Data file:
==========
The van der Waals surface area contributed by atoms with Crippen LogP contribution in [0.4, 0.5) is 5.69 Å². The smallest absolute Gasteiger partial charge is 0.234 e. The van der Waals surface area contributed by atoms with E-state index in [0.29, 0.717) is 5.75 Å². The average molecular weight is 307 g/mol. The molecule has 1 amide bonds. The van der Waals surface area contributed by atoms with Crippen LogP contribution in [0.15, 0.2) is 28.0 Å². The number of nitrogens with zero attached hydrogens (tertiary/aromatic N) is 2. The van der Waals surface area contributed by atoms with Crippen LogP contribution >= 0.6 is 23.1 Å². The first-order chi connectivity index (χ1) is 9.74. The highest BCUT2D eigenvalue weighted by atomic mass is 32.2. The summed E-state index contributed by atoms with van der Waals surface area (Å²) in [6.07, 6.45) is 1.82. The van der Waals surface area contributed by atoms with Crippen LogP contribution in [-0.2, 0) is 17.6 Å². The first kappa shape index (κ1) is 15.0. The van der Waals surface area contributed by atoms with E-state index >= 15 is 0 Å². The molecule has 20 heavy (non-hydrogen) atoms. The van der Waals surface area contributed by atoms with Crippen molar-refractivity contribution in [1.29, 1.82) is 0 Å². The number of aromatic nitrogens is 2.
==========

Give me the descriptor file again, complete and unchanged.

The van der Waals surface area contributed by atoms with Crippen LogP contribution in [0.4, 0.5) is 5.69 Å². The smallest absolute Gasteiger partial charge is 0.234 e. The van der Waals surface area contributed by atoms with E-state index in [0.29, 0.717) is 5.75 Å². The average molecular weight is 307 g/mol. The molecule has 1 amide bonds. The van der Waals surface area contributed by atoms with Crippen LogP contribution in [0.15, 0.2) is 28.0 Å². The number of nitrogens with zero attached hydrogens (tertiary/aromatic N) is 2. The van der Waals surface area contributed by atoms with Crippen LogP contribution >= 0.6 is 23.1 Å². The first-order chi connectivity index (χ1) is 9.74. The highest BCUT2D eigenvalue weighted by atomic mass is 32.2. The summed E-state index contributed by atoms with van der Waals surface area (Å²) in [6.07, 6.45) is 1.82. The van der Waals surface area contributed by atoms with Crippen LogP contribution in [-0.2, 0) is 17.6 Å². The first kappa shape index (κ1) is 15.0. The van der Waals surface area contributed by atoms with E-state index >= 15 is 0 Å². The molecule has 20 heavy (non-hydrogen) atoms. The van der Waals surface area contributed by atoms with Crippen molar-refractivity contribution in [1.29, 1.82) is 0 Å². The number of aromatic nitrogens is 2.